We first came to know of Route 66 from the movie cars. We loved the movie and noticed the beautiful natural landscape shown in the movie and thought someday maybe we get to see some of those sights. One of them being the tepee shaped motel rooms. They actually exist! The original one is located in Holbrook, Arizona. When i checked it's location in relation to our route, it would have been out of the way to drive all the way to Holbrook just to see Wigwam Hotel. Luckily, there was an alternative which was closer to Pasadena and along our driving route to Joshua Tree National Park.

Wigwam Motel
2728 E Foothill Blvd, San Bernardino, CA 92376

From Pasadena we followed the main Hway 210 then took the Foothill Blvd exit to get to Route 66. You wouldn't miss this on the road for sure.
we parked to get a closer look at the Wigwam Motel rooms
family photo op after waking up Ira
it has a very small reception cum souvenir shop full of Route 66 memorabilia.
The lady at the reception was a native Indian American and was not much of a talker so after looking around
we headed out, had this photo taken and walked back to the parking lot. 
as the property was accessible only to guests, we just took photos from the main entrance
next in our bucket list: stay in one of these
PART 2: Joshua Tree National Park - where the Sonoran and Mojave Deserts meet
After our brief stop at the Wigwam Motel, we continued our drive to Joshua Tree National Park. My husband has been to this national park and he was fascinated by the joshua trees so he wanted to bring us there. As with all the other parks in the US, one could never possibly cover the entire park in one visit. We had to limit the list of what we wanted to see - Joshua Trees were a must.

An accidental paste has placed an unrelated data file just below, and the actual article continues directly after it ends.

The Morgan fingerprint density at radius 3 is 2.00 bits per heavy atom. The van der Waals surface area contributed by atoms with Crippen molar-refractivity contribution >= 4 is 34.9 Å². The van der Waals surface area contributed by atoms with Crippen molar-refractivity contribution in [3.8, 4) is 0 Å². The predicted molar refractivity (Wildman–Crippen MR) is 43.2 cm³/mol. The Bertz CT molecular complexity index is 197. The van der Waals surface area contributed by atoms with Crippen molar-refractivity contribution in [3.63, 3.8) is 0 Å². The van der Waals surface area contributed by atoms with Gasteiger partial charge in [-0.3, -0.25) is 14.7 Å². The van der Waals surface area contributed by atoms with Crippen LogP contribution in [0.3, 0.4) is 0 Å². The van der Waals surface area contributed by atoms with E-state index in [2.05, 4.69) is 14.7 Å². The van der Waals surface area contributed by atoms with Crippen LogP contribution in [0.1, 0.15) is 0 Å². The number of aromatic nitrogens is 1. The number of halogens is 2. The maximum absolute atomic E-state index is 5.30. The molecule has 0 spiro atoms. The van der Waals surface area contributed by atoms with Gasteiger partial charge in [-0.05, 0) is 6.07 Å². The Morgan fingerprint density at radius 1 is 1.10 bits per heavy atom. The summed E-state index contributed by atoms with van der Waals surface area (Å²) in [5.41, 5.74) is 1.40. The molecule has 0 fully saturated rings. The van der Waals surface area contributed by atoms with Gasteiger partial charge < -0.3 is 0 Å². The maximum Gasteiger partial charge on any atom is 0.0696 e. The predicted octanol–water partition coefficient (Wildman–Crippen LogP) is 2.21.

Entrance fee: $20 single-vehicle permit
Open everyday, year round.

Option of 4 visitor centers you must visit before exploring the park:
  1. Oasis Visitor Center (north): Route 62 in Twentynine Palms
  2. Joshua Tree Visitor Center: Located one block south of Hway 62 (Twentynine Palms Hway) on Park Boulevard in Joshua Tree Village
  3. Cottonwood Visitor Center (south): just north of I-10 inside the park
  4. Black Rock Nature Center: located in Black Rock Campground
here is a map of the locations of the visitor centers
First stop, visitor center to get a map and brochure. We took Hway 10 then turned into Hway 62 all the way to Park Blvd where the Joshua Tree Visitor Center was. It has a souvenir shop as well as a small exhibit area. Crowd was already building up and the park rangers were busy attending to visitors’ queries so I decided to browse through the items on sale while waiting for my turn. Then I grabbed a map, asked for directions and suggestions and we were on the road again.

It was easy to navigate inside the park with the map as well as our Google Map app. There were also brown signages to mark or point to featured attractions.

Here were some of the places inside Joshua Tree National Park that we've stopped to see:
Hall of Horrors... not horrific at all.